Google Developers Study Jams is a free series of global, community-run, in-person study groups. The current Study Jams series is presented in partnership with Udacity and will follow their Android for Beginners curriculum.
Driven by the belief that a diversity of perspectives leads to better decision-making and more relevant products, Google began Women Techmakers in 2012, helmed by former Google[x] Vice President Megan Smith.
First 2016 GDG Pitești Meetup: That’s a wrap!
Our event in a nutshell: 30 web developers and IT&C students, curious to learn new things, signed up for our first Meetup with Polymer on the agenda.
In Scrum there are three tangible deliverables, called artifacts. These artifacts consist of the requirements for the overall project, the requirements for each piece of the project, and the project itself. Continue reading “Artifacts in Scrum”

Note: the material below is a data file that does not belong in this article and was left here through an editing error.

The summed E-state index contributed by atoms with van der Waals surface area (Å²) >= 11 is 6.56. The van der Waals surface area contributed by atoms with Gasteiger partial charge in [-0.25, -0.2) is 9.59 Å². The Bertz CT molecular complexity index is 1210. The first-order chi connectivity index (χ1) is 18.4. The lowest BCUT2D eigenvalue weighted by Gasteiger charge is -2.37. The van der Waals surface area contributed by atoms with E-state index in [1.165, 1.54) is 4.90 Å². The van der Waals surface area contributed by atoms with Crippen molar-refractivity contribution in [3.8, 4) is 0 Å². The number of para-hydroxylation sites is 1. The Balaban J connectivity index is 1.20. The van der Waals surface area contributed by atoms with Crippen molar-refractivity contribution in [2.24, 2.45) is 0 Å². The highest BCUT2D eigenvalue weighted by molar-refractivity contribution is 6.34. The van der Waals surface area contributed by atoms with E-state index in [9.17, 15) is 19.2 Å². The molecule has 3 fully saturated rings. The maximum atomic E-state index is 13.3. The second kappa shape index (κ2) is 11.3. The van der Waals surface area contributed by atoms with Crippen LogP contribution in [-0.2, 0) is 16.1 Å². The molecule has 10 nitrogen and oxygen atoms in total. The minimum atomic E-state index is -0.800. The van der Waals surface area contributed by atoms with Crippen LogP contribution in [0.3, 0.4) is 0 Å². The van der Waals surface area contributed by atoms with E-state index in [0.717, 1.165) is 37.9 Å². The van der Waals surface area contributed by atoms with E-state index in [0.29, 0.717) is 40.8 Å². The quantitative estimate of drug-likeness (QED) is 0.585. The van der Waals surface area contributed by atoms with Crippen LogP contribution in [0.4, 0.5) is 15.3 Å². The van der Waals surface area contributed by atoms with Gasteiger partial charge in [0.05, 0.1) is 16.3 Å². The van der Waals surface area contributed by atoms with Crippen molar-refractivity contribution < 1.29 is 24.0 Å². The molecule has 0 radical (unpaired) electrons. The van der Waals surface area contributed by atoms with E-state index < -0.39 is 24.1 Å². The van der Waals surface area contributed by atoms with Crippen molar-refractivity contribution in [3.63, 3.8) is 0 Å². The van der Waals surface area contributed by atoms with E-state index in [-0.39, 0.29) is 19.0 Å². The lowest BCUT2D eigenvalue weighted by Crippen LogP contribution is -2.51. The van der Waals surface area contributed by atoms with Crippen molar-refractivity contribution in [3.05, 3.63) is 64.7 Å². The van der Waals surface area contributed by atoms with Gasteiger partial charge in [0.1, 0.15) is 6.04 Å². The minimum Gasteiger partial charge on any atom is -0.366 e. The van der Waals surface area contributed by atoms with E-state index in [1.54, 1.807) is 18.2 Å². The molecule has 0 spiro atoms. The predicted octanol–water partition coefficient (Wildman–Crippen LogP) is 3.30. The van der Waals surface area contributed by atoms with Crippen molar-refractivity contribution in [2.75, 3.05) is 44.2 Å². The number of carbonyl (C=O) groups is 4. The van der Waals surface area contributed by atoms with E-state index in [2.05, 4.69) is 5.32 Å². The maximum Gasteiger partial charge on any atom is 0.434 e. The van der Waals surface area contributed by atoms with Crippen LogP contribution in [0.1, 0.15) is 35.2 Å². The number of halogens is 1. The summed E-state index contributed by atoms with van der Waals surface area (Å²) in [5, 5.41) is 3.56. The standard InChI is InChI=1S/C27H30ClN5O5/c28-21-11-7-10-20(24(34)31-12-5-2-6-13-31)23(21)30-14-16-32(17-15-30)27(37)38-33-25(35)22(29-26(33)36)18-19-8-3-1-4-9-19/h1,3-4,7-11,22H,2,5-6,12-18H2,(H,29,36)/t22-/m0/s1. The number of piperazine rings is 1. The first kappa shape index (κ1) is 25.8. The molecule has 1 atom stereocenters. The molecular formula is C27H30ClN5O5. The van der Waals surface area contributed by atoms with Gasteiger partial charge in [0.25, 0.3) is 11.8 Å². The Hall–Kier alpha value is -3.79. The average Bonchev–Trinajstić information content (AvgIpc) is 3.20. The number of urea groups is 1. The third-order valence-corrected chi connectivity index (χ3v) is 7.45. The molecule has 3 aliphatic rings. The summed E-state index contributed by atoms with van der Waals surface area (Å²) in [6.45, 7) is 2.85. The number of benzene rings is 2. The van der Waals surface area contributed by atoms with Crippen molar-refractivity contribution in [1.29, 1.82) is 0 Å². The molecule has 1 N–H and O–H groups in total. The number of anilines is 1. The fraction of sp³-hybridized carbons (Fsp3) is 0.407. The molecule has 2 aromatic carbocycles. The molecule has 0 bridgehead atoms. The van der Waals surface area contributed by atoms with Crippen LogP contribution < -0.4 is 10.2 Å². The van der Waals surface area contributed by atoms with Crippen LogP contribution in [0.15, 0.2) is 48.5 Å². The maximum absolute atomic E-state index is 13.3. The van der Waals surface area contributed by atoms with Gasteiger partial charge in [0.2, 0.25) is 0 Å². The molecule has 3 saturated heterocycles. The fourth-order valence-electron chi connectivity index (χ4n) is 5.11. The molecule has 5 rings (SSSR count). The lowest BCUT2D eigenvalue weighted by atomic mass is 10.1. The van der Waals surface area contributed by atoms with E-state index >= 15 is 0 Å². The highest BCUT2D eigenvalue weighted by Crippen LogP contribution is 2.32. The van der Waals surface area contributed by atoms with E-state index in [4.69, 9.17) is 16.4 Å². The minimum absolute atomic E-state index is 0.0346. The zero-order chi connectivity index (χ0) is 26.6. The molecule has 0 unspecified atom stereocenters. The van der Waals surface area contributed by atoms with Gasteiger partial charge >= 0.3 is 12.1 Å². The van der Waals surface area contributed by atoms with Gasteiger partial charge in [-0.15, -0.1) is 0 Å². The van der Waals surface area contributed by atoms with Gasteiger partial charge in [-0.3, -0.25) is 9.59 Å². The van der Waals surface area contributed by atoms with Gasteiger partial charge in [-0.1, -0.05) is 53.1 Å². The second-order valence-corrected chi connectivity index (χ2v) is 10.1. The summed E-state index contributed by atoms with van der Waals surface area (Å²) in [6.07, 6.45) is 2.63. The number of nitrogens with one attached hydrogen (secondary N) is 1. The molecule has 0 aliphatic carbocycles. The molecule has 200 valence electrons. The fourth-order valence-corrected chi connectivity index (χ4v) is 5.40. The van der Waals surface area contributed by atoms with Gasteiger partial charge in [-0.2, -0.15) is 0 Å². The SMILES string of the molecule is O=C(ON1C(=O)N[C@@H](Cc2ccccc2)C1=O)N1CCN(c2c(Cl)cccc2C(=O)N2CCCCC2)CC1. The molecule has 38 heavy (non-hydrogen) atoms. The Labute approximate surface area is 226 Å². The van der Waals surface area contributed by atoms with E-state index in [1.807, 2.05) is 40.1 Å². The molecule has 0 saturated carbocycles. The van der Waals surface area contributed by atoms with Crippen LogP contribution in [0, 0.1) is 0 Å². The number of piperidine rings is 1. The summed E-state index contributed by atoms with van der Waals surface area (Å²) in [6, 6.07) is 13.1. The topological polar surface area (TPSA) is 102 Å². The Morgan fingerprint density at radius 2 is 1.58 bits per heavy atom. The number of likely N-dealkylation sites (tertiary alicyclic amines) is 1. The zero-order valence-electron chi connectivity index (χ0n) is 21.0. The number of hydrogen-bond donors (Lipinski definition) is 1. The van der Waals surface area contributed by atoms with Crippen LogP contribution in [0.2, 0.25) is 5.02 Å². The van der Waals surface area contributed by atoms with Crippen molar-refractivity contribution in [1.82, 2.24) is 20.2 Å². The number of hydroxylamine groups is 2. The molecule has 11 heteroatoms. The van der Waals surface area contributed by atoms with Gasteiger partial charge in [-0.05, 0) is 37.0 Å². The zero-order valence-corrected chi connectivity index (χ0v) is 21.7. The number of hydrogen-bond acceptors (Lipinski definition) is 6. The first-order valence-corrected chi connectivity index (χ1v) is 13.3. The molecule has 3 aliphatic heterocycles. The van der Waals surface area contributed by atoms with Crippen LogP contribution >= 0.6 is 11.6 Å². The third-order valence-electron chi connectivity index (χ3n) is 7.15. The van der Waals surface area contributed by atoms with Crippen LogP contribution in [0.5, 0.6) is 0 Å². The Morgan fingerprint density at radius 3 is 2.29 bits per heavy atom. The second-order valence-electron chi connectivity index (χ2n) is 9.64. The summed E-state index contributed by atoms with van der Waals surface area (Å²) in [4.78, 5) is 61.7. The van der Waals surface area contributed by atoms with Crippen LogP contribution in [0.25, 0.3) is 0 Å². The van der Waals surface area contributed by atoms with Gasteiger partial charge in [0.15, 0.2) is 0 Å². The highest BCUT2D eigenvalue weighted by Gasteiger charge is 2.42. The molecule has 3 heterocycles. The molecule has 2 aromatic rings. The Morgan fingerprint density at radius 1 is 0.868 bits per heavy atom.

As I promised in my previous article, Roles in Scrum, I’m following up with a related article on Events in Scrum.
The Scrum events are:
- Sprint Planning
- Daily Scrum
- Sprint Review
- Sprint Retrospective
I’m happy to announce that DevFest Romania – the biggest Google tech conference from Romania happened in Cluj-Napoca on November 12-13, 2015, thanks to The HACK and Google Developer local communities: GDG Bucharest, GDG Pitești and GDG Cluj-Napoca.
Scrum is an Agile framework used to develop projects and is based on the concept of “KISS” (i.e. Keep it Simple Stupid). The first mention of this technique can be found in 1986, by Hirotaka Takeuchi and Ikujiro Nonaka and then it was used for commercial product development. The first official document defining Scrum was presented in 1995 and was written by Jeff Sutherland and Ken Schwaber.
The name “Scrum” is a term from rugby, and it’s used as a metaphor to reflect the degree of cooperation needed to succeed. So scrum is a Team pack in rugby where everyone in the pack acts together to move the ball down the field.